doc w/ Pen

journalist + medical student + artist

Tag: Residency

On this day …

I don’t normally look at the “On this day” posts on Facebook. I don’t normally spend much time on Facebook at all. But today, on a whim, I did. This came up, a 5-year-old memory:

As did another post from a dear friend exactly a year later, which I’ve copied below. If I remember correctly, the first sentence, in quotation marks, is her quoting me; the second sentence is her reaction to my words:

“Holy shit. That is an acceptance letter.”
I LOVE YOU

Discussing the MCAT on this day in 2013, and a medical school acceptance letter on this day in 2014 …

I’ve come a long way since then. I’m now discussing medical school graduation (in 13 months!) and where I will apply for my psychiatry residency (in 5 months!).

Thanks to all of you who have helped make this possible, and to all of you who have followed me on the journey. I couldn’t have done it without you.

Celebrate!

Every day, it gets a little more real. The fact that in just over a year, I’ll be a doctor.

Some moments, that timeline feels more concrete than others. Like today, when I logged in for the first time to my new best friend ERAS, the Electronic Residency Application Service.

I’m sure I will grow to loathe the purple, orange, and green color scheme of my ERAS dashboard, given how much time I will spend on this website. (And really? Purple, orange, and green? That’s a little much, isn’t it?)

But today, the colors seemed festive and celebratory. And so I am celebrating.

That’s right, I’m applying to RESIDENCY. Wow …

 

Picking among disciplines

“What do you want to be when you grow up?” It’s a common question throughout childhood. It comes from teachers and parents. It’s also a question we ask of ourselves. We dream into adulthood, trying on different career costumes, imagining what could be.

My own sense is that the question is in constant evolution. It can’t be definitively answered after high school, college, or even graduate school. Few people in this era complete a career with the same company. Each new promotion, each new employer, provide further clues into our professional identity.

When I decided to go to medical school after a career in journalism and publishing, I turned over a radically new leaf. I handed in my pen for a penlight, political sleuthing for a stethoscope.

Could I have imagined such a change in course when I first thought about my future? No.

As I approach the start of my fourth and final year of medical school, the original childhood question takes a far more specific turn: What kind of doctor do I want to be?

It’s pondered endlessly, ad nauseam, at times to the point of true nausea. As in childhood, my reply to the medical school version of the question has changed over time.

For as long as I can remember, I’ve made things with my hands, from beaded necklaces to stained glass windows to origami flower bouquets. So I initially pictured myself in a procedural specialty, something surgical, making the most of my manual dexterity. But I quickly realized that I much preferred waking patients to those under anesthesia. I also realized that the reporter in me craved stories, conversation.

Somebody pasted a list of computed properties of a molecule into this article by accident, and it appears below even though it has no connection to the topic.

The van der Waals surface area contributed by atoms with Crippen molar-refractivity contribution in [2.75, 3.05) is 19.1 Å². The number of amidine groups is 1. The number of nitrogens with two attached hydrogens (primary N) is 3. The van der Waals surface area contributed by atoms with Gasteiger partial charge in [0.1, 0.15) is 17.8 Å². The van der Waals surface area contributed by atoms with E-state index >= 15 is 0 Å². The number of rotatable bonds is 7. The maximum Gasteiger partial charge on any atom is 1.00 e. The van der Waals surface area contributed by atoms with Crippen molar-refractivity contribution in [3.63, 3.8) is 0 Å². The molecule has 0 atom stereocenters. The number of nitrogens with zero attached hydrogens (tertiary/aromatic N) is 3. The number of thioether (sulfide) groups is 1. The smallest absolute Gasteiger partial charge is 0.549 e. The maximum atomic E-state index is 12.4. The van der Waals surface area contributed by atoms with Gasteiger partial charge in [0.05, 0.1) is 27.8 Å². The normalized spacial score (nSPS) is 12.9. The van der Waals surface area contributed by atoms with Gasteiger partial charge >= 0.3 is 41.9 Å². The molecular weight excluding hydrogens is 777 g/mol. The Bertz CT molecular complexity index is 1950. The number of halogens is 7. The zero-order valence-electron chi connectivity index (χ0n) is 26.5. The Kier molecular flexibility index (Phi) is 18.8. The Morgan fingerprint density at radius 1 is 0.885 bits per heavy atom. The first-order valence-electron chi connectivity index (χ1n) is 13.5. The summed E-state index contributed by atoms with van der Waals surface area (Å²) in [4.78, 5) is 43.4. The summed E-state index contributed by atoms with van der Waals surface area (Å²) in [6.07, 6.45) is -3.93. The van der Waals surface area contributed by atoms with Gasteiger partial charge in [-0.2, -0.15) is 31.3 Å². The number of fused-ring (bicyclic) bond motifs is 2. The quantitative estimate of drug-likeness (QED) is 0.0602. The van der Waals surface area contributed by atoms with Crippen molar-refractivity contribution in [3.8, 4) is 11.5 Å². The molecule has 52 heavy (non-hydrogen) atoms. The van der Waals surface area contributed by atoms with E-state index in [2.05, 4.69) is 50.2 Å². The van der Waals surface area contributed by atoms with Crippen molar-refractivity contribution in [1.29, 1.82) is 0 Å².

In the context of my career history, filled with interviews and human contact, my chosen field — psychiatry — makes obvious sense. Admittedly it wasn’t the choice I’d imagined when I began medical school. In fact, it was among the fields I thought I wouldn’t choose.

But in a way, psychiatry chose me.

Before starting my psychiatry rotation, I’d rotated through obstetrics-gynecology and primary care (outpatient adult medicine). I’d loved aspects of each. In the ob-gyn segment, it was my two weeks on the labor and delivery service. Holding the hand of a mother-to-be, counting with her as she pushed out a new life. Talking, in between pushes, with her and whomever was there to support her (husband, partner, mother, sister, friend) about their hopes, dreams, and fears. During primary care, it was sensing the trust that patients put in their internist, who’d known many of them for years, knew their life stories and struggles as well as their medical diagnoses.

Not long into my psychiatry clerkship, I realized that in this one field, I could experience my favorite parts of my time in ob-gyn and primary care. I could talk about a patient’s hopes, dreams, and fears as well as develop ongoing relationships with them.

I could also use many of the skills I’d honed in my decade-long career before medical school. Psychiatry, like journalism, is about stories. It’s about developing quick rapport, asking the right questions, and being an active, empathetic listener. These skills are certainly not unique to psychiatry, but they are especially important in psychiatry, where a detail from the patient’s medical history, past hospitalizations, relationships, or living situation might be crucial to how you manage the person’s care. This background suddenly takes on immense importance because of the way past experiences shape mental health.

There is also an investigative aspect to psychiatry. One of the tasks frequently given to medical students on the psychiatry clerkship is to track down so-called “collateral” on a patient – to talk to a person’s medical doctor, therapist, psychiatrist, case worker, significant other, sibling, parent, or friend – to get a more complete picture of the person’s immediate situation. In psychiatry, as in journalism, you don’t rely on the story you get from one person. You approach information with healthy skepticism. And so you gather evidence from a number of sources and put the pieces together yourself.